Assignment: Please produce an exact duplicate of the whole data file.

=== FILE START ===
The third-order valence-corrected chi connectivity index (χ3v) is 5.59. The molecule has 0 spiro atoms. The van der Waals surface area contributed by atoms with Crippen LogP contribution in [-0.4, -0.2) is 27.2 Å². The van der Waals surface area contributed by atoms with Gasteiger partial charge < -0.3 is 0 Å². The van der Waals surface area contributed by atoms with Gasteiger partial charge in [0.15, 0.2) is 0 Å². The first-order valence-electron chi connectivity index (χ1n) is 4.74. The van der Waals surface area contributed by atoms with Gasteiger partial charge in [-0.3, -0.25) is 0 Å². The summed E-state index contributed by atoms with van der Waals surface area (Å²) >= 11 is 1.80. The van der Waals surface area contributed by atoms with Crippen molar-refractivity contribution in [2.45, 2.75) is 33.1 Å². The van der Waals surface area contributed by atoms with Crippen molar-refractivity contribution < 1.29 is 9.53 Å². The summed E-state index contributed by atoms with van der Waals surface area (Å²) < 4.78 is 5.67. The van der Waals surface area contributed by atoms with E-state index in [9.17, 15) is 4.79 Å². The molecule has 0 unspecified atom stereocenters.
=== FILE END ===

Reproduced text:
The third-order valence-corrected chi connectivity index (χ3v) is 5.59. The molecule has 0 spiro atoms. The van der Waals surface area contributed by atoms with Crippen LogP contribution in [-0.4, -0.2) is 27.2 Å². The van der Waals surface area contributed by atoms with Gasteiger partial charge < -0.3 is 0 Å². The van der Waals surface area contributed by atoms with Gasteiger partial charge in [0.15, 0.2) is 0 Å². The first-order valence-electron chi connectivity index (χ1n) is 4.74. The van der Waals surface area contributed by atoms with Gasteiger partial charge in [-0.3, -0.25) is 0 Å². The summed E-state index contributed by atoms with van der Waals surface area (Å²) >= 11 is 1.80. The van der Waals surface area contributed by atoms with Crippen molar-refractivity contribution in [2.45, 2.75) is 33.1 Å². The van der Waals surface area contributed by atoms with Crippen molar-refractivity contribution < 1.29 is 9.53 Å². The summed E-state index contributed by atoms with van der Waals surface area (Å²) < 4.78 is 5.67. The van der Waals surface area contributed by atoms with E-state index in [9.17, 15) is 4.79 Å². The molecule has 0 unspecified atom stereocenters.